On January 25, 2011, the Court: (1) denied the Preliminary Joint Motion on the grounds that Defendants had failed to meet their obligations under the Class Action Fairness Act of 2005 ("CAFA"); (2) certified the proposed class defined as "All claimants or other persons with concluded CAFRA non-judicial forfeiture cases, where no judicial complaint was filed and all of the seized currency was returned, but without interest, within the jurisdiction of the Ninth and Sixth Circuit Courts of Appeal"; and (3) appointed the Law Office of Eric Honig as class counsel ("Class Counsel"). (Doc. No. 56 (January 2011 Preliminary Approval Order).)

On January 28, 2011, the parties filed an Amended Joint Motion for Preliminary Approval of Class Action Settlement ("Amended Preliminary Joint Motion") stating the parties had since complied with the CAFA requirements. (Doc. No. 58.) On February 3, 2011, the Court: (1) granted the Amended Preliminary Joint Motion;(2) preliminarily approved the proposed settlement agreement, except for paragraphs 48 regarding the incentive payment to Touhey and paragraphs 75 through 78 regarding attorneys' fees; and (3) set a scheduling order and dates for a final fairness hearing and relateddeadlines. (Doc. No. 61 (February 2011 Preliminary Approval Order).)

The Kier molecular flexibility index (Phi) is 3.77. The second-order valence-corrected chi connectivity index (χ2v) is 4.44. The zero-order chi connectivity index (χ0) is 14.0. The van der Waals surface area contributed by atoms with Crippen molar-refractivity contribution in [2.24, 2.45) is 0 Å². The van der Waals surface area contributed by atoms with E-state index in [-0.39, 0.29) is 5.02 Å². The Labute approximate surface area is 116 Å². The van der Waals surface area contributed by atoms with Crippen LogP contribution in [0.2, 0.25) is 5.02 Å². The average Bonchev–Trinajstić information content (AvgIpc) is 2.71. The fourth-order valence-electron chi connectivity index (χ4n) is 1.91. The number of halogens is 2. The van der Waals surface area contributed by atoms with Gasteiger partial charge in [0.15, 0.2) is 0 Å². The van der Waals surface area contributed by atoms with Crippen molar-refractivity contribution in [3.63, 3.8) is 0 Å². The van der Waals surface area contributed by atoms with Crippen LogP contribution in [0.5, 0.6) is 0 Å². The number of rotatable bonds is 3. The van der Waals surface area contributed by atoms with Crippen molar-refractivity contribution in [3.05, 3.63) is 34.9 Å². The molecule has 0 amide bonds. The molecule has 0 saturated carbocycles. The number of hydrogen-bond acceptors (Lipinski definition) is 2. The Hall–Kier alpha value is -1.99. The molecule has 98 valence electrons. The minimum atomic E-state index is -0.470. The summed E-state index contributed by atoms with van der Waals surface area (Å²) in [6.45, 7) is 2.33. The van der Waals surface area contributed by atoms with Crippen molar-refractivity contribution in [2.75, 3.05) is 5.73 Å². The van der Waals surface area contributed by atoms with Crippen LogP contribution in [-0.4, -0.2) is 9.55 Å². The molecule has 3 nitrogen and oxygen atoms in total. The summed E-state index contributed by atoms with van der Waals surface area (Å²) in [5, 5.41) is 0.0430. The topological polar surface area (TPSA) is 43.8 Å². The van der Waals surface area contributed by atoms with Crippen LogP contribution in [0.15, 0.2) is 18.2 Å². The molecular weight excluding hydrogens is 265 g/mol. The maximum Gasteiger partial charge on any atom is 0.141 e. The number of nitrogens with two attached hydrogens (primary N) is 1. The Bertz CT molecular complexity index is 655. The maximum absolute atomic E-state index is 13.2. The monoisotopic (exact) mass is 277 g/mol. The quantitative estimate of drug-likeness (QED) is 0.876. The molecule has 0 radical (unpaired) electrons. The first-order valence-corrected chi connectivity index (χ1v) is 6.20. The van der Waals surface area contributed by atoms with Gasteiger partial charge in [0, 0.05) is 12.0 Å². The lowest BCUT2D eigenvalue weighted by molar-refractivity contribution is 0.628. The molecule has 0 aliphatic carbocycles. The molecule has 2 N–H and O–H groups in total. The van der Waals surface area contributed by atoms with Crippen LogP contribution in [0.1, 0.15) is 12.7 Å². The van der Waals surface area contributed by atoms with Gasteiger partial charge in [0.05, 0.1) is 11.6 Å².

The Court established June 13, 2011, as the deadline for class members to opt out of the settlement, and ordered the parties to file a motion for final approval of the settlement no later than June 13, 2011. (February 2011 Preliminary Approval Order at 3-4.)